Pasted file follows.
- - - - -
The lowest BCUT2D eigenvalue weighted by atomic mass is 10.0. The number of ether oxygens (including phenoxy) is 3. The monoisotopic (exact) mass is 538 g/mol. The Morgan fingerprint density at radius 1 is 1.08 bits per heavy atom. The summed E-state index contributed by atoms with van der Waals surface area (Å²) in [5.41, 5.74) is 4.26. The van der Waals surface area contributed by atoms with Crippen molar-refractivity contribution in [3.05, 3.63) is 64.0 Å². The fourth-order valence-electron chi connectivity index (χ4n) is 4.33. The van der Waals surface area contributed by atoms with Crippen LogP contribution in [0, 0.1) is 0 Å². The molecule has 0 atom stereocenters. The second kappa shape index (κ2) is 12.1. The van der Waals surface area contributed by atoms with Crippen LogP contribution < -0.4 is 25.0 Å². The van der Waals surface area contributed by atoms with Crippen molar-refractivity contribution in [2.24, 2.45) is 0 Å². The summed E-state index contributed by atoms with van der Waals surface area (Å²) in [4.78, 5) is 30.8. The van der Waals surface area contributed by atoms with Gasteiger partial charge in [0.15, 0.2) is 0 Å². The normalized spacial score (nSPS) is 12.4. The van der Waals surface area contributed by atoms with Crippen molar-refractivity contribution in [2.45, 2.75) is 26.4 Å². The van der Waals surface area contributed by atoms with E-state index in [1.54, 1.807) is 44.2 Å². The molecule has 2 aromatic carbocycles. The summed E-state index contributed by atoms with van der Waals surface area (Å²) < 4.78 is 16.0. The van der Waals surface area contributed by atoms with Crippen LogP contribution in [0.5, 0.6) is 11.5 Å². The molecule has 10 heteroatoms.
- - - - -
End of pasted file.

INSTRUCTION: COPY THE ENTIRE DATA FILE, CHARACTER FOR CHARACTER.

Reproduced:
The lowest BCUT2D eigenvalue weighted by atomic mass is 10.0. The number of ether oxygens (including phenoxy) is 3. The monoisotopic (exact) mass is 538 g/mol. The Morgan fingerprint density at radius 1 is 1.08 bits per heavy atom. The summed E-state index contributed by atoms with van der Waals surface area (Å²) in [5.41, 5.74) is 4.26. The van der Waals surface area contributed by atoms with Crippen molar-refractivity contribution in [3.05, 3.63) is 64.0 Å². The fourth-order valence-electron chi connectivity index (χ4n) is 4.33. The van der Waals surface area contributed by atoms with Crippen LogP contribution in [0, 0.1) is 0 Å². The molecule has 0 atom stereocenters. The second kappa shape index (κ2) is 12.1. The van der Waals surface area contributed by atoms with Crippen LogP contribution < -0.4 is 25.0 Å². The van der Waals surface area contributed by atoms with Crippen molar-refractivity contribution in [2.24, 2.45) is 0 Å². The summed E-state index contributed by atoms with van der Waals surface area (Å²) in [4.78, 5) is 30.8. The van der Waals surface area contributed by atoms with Gasteiger partial charge in [0.15, 0.2) is 0 Å². The normalized spacial score (nSPS) is 12.4. The van der Waals surface area contributed by atoms with Crippen molar-refractivity contribution in [2.45, 2.75) is 26.4 Å². The van der Waals surface area contributed by atoms with E-state index in [1.54, 1.807) is 44.2 Å². The molecule has 2 aromatic carbocycles. The summed E-state index contributed by atoms with van der Waals surface area (Å²) < 4.78 is 16.0. The van der Waals surface area contributed by atoms with Crippen LogP contribution in [0.5, 0.6) is 11.5 Å². The molecule has 10 heteroatoms.